Germany's Federal Court of Justice (FCJ) has ruled that a company holding essential patents for a technology standard can be considered dominant, but that refusing to license its patents does not of itself constitute an abuse. The FCJ issued its ruling on 6 May 2009, upholding the decision of the higher district court in Karlsruhe. It found that an unnamed company had used patented technology belonging to Philips without having a license to the standard, and argued that Philips was abusing its dominance by refusing it access to the technology for free. The FCJ found that although it is possible to use a ‘compulsory licence defence' in patent infringement cases, the company would have needed to make an unsuccessful fair and reasonable offer for the licence in order to claim it was the victim of an abuse.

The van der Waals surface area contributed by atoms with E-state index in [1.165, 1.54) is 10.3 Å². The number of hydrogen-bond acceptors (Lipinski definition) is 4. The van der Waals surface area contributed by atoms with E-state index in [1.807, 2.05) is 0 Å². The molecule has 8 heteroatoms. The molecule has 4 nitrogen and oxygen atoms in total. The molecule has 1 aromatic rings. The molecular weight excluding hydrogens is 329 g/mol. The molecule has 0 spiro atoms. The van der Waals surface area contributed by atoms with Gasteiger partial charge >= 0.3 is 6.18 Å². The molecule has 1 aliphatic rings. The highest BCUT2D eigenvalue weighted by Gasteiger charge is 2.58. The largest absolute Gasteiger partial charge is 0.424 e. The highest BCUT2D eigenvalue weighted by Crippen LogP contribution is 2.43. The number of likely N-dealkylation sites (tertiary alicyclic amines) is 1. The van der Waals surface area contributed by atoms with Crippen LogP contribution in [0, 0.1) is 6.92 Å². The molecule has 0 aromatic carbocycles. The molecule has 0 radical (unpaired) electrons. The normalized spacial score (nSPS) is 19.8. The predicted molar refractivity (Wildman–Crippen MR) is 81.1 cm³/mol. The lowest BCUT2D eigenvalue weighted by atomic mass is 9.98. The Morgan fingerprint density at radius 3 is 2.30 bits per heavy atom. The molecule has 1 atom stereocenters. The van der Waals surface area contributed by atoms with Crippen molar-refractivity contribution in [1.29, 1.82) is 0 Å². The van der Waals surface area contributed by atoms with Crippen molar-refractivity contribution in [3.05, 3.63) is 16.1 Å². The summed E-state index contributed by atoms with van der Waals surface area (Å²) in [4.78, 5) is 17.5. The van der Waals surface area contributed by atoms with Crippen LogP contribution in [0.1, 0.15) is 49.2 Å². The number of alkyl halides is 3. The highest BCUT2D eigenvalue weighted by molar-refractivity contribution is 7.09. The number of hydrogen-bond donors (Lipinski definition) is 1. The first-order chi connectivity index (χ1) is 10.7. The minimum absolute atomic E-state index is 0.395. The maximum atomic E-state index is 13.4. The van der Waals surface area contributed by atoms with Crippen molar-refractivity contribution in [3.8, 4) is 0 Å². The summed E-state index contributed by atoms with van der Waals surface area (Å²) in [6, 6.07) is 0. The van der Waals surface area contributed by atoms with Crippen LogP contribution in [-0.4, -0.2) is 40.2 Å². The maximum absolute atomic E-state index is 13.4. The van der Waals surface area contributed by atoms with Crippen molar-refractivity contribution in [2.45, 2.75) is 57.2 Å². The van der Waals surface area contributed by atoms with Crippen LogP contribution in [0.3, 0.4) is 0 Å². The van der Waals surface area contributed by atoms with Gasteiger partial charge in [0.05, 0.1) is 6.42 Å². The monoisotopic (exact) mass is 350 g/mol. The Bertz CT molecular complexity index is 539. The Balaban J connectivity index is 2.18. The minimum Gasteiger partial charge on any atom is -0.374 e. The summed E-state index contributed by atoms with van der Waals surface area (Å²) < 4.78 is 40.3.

A German court can itself decide what constitutes a fair and reasonable offer for the licence based on submissions of the parties but can also commission independent expert advice. However, in this case, the FCJ did not have to decide what constituted a fair and reasonable offer as the defendant had not put forward any offer at all. Consequently the ground for defence was dismissed and the FCJ ruled that the defendant had to cease using the patents and destroy the relevant products, as well as pay damages for the infringement (the value of which has not been disclosed).